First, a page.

Archives For 2012 NBA Draft

Robbie Hummel, small forward from Purdue University.

I’m not sure what you’re supposed to do with a 58th pick. Do you grab someone you can stash away in Europe for a couple of years? Do you essentially pick a guy that can develop in the D-League for you? Is there a way to address a need at 58? Are you just grabbing someone you hope can push the guys on your roster to compete in Summer League and training camp?

Wolves took Robbie Hummel with the 58th pick for two reasons:

1) He can shoot the lights out and this team sucked at shooting last season.
2) He’s torn his ACL twice.

I’m not sure that Hummel will ever be able to truly compete in the NBA after his injuries. We don’t know if it’s completely robbed him of the athletic ability and quickness to stay with NBA talent on a nightly basis. Before he was injured, Hummel was being picked as an All-American candidate and projecting to be a first round pick. He could have probably gone anywhere from late lottery to the mid-20s in the first round. On February 24, 2010, he tore his right ACL in a game here against the Gophers. About eight months later, Hummel tore the same ACL in a team practice on October 16th. Because these injuries happened to him, he fell drastically over the past two years. He essentially ended up in the Wolves’ reach because his ACL tore twice.

Through both of these devastating injuries, he’s come back. After two ACL injuries in the same knee, Robbie scored 16.4 points per game (career-high) for the Boilermakers last season. Sure, he shot a career-worst 41.7% from the field to get those scoring numbers but he also averaged a career-best 7.2 rebounds per game. He doesn’t turn the ball over. He doesn’t make a ton of plays. He just knows how to shoot the ball and find ways to score.

As far as his athleticism, he’s doing okay. Hummel was never the guy to wow you with his movement from a pure athletic standpoint. But when he measured out for the Draft Combine a couple weeks ago, he finished 23rd out of 40 small forwards in the 3/4 court sprint. He finished 25th out of 39 small forwards in the lane agility test. When he had his workout here in Minneapolis, he looked to be in phenomenal shape and moving quite well without even wearing a knee brace.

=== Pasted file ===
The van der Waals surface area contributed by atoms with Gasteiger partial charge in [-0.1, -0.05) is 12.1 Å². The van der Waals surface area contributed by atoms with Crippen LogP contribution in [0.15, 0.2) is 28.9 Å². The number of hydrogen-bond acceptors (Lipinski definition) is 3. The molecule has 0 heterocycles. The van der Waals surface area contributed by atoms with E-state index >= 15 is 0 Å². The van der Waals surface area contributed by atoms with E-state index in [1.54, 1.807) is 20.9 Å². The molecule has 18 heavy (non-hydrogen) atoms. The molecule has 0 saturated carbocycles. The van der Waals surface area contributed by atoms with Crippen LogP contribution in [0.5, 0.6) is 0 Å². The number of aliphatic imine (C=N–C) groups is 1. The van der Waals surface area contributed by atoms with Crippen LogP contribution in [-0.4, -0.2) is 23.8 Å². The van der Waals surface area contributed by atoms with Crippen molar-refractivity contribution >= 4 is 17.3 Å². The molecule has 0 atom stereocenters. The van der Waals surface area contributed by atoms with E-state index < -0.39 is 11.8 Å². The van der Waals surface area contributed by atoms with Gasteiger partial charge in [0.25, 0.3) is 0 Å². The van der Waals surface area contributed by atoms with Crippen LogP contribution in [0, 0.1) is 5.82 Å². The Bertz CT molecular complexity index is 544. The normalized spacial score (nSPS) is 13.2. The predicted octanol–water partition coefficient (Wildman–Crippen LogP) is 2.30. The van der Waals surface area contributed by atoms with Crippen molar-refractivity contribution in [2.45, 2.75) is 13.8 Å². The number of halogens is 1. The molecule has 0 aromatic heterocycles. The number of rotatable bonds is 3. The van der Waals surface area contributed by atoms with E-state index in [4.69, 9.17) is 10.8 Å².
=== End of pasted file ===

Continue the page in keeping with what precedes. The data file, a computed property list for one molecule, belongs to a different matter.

It’s unrealistic to think the 58th pick is going to come to the team and have an impact. In the last 10 years, only Luis Scola has been the third-to-last player drafted and made a real impact. The second best player in this classification is a fight between Brandon Hunter, Lester Hudson and Derrick Caracter. No, seriously. But Robbie Hummel isn’t your typical end of the draft guy. He was a legit NBA prospect before blowing out the same knee twice. He came back from those injuries to prove he can still play, and he showed enough in the pre-draft workout to let the Wolves think, “what the hell?” and give him a shot.

This week, the Wolves added two really incredible shooters to their roster. This is a good thing considering the Wolves were 27th in FG%, 23rd in 3FG%, 18th in TS%, and 20th in EFG%. If there was a way to measure shooting from anywhere that wasn’t the free throw line, the Wolves pretty much struggled. Now with guys like Chase Budinger and Robbie Hummel on the roster, you can feel a little confident spreading the floor. And when you can spread the floor, you open up driving lanes for Ricky Rubio (when he’s back) and J.J. Barea. You also open up entire sides of the floor for Kevin Love, which in turn opens up the middle for Nikola Pekovic. Adding shooting to this attack is a symbiotic relationship. It allows the offense to be a living and breathing organism.

Chase Budinger and Robbie Hummel may not be the sexiest of moves for this team, but the Wolves are addressing a huge need. They need a specific set of skills (like Liam Neeson in Taken) and are grasping them in the morning sunrise of the 2012 offseason.